Digital Splash Media Animated Explanation Videos & Visual Explanations Wed, 16 Apr 2014 00:28:04 +0000 en-US hourly 1 Free Health Icon – DNA Molecule Wed, 16 Apr 2014 00:28:04 +0000 Free Infographic-style Health & Tech Icons & Pictograms

It’s been awhile since I’ve shared any new free icons or pictograms. I’ve had this one sitting around for awhile.

DNA Molecule Icon


Download DNA Molecule Icon (.zip)

Feel free to download and use in presentation, brochures, websites, whatever. Free for commercial or non-commercial. Attribution is nice, but optional (though a nice shout-out tweet to @digitalsplash would be great). Available to download as .zip file which includes PNG image (.png) and Adobe Illustrator (.ai) formats.

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Visual Communication Tip: Memory Recall Improves When Visuals are Used Fri, 11 Apr 2014 21:25:59 +0000 Humans are visual beings. 90% of information transmitted to our brains is visual. Our brains process visuals significantly faster than they do text. Humans have innate abilities for visual perception, to make sense of complexity with relatively little cognitive load. Yet, many business still rely on text-based communication and explanations. Communicating and explaining with visuals can radically improve comprehension and retention and help people get to that “Aha!” moment faster.

Retention of information increases dramatically when visuals are used, due to the Picture Superiority Effect. The picture superiority effect, or pictorial superiority effect is the term that resulted from experiments that have shown that in human memory recall, pictures outperform text dramatically. As the video above shows, when information is presented orally, after 3 days, people will only remember 10% of it. But if pictures are added, memory recall improves to 65%.*

PSE-01 PSE-02 PSE-03

* Nelson, D.L., Reed, U.S., & Walling, J.R. (1976). Pictorial superiority effect. Journal of Experimental Psychology: Human Learning & Memory, 2, 523-528.


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Behind the Scenes: Visuals Ideation & Storyboard Tue, 08 Apr 2014 16:46:21 +0000 There’s a lot that goes on when making an animated explanation video. I’ve shared overviews of the video process and detailed step-by-step guides in creating videos in the past, but I thought it might be informative for businesses to ride along during the video creation process.

While working on the Heart Disease video I published last week, I came across several good articles on the benefits of walking and had the idea to create another short 30 second public service message video to promote the benefits of walking. In taking notes, I came up with the following very short, very simple script (to give credit where it’s due, I believe that the gist of this script came from the Everybody Walk website, but I’m not finding the exact page or text).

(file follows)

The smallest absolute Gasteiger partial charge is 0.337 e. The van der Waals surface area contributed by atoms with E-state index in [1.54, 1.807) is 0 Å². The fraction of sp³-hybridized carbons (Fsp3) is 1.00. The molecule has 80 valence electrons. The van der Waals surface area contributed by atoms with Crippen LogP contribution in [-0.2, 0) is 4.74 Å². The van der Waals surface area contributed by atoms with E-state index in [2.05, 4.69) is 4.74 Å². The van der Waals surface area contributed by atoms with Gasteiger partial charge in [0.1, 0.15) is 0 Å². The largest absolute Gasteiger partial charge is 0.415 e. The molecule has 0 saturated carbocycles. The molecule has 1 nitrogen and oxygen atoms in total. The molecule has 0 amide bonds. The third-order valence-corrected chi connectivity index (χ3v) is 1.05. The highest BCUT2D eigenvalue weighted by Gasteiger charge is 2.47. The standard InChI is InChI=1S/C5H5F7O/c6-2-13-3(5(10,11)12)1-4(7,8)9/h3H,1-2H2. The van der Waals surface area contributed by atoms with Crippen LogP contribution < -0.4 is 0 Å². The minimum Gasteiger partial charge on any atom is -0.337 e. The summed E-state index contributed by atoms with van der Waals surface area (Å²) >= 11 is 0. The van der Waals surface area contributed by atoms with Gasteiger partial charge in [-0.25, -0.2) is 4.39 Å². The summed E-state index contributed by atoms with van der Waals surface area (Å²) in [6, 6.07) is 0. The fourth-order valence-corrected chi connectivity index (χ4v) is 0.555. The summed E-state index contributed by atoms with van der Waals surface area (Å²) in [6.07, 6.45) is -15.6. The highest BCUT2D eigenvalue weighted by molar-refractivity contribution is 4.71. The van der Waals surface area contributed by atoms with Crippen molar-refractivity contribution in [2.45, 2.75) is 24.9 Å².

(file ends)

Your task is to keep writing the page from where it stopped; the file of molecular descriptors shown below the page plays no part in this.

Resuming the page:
- Walk for Better Health -
30 minutes of walking 5x per week
Improves health and longevity
Reduces the risk of coronary disease
Helps lower blood pressure
Increases bone density
and reduces cholesterol
Take time to walk!

At only 35 words, that should be good for my target of a 30 second video. The normal rule of thumb that I tell people is to plan that 75 words of script will equate to about 30 seconds of video. But that’s for video with narration and since this video won’t have narration, I want a little extra time for people to read the text to account for a wide range of viewer reading levels.

 Visuals Ideation

With a script in hand, the first thing I do is print it out and go outside with the script and a sketchbook and just doodle to come up with visual ideas for the video. These sketches and doodles are very rough and I generally don’t share them with clients. They’re just a visual brainstorm. Not worrying about the quality of sketch allows me to just capture the basic idea without judging how something doesn’t really resemble what it’s supposed. Have a look at these sketches below to see just how rough they are.

Walking-PSA-Sketch-01 Walking-PSA-Sketch-02 Walking-PSA-Sketch-03 Walking-PSA-Sketch-04


The visual ideation stage is just meant for visually capturing ideas on paper. Not all the ideas will get used. Sometimes visual ideas will ultimately get combined or morph into something else. But once I have a set of visuals that support the script, I’ll capture the visual ideas in a rough, hand-drawn storyboard that also includes some notes on animations and transitions. Below is a quick and simple storyboard for my Walking PSA video.


Click image to enlarge

As you can see, like the visual ideation sketches, this is very simple. This particular storyboard is a bit simpler than I would use to coordinate with a client. For a client animated video I would want to add more detail and refinement in order to communicate the intended action. But, when you’re working on your own video project, this level unsophisticated storyboard should be just fine. In fact, I purposely made this storyboard so simple to prove a point – that you don’t have to have great artistic abilities to create a storyboard. These are just very simple stick figures, but they convey what’s going to happen in this short video.

The next stage in the development process is to create the visual elements digitally and then stage them. I’ll share that in the next installment.


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Heart Disease Facts PSA Video Wed, 02 Apr 2014 18:00:34 +0000 Heart disease is the leading causes of death in the US. This short Public Service Announcement video shows that 80% of heart disease deaths are preventable through lifestyle changes like getting more exercise and being more physically active.

Heart Disease Facts PSA Video Support Page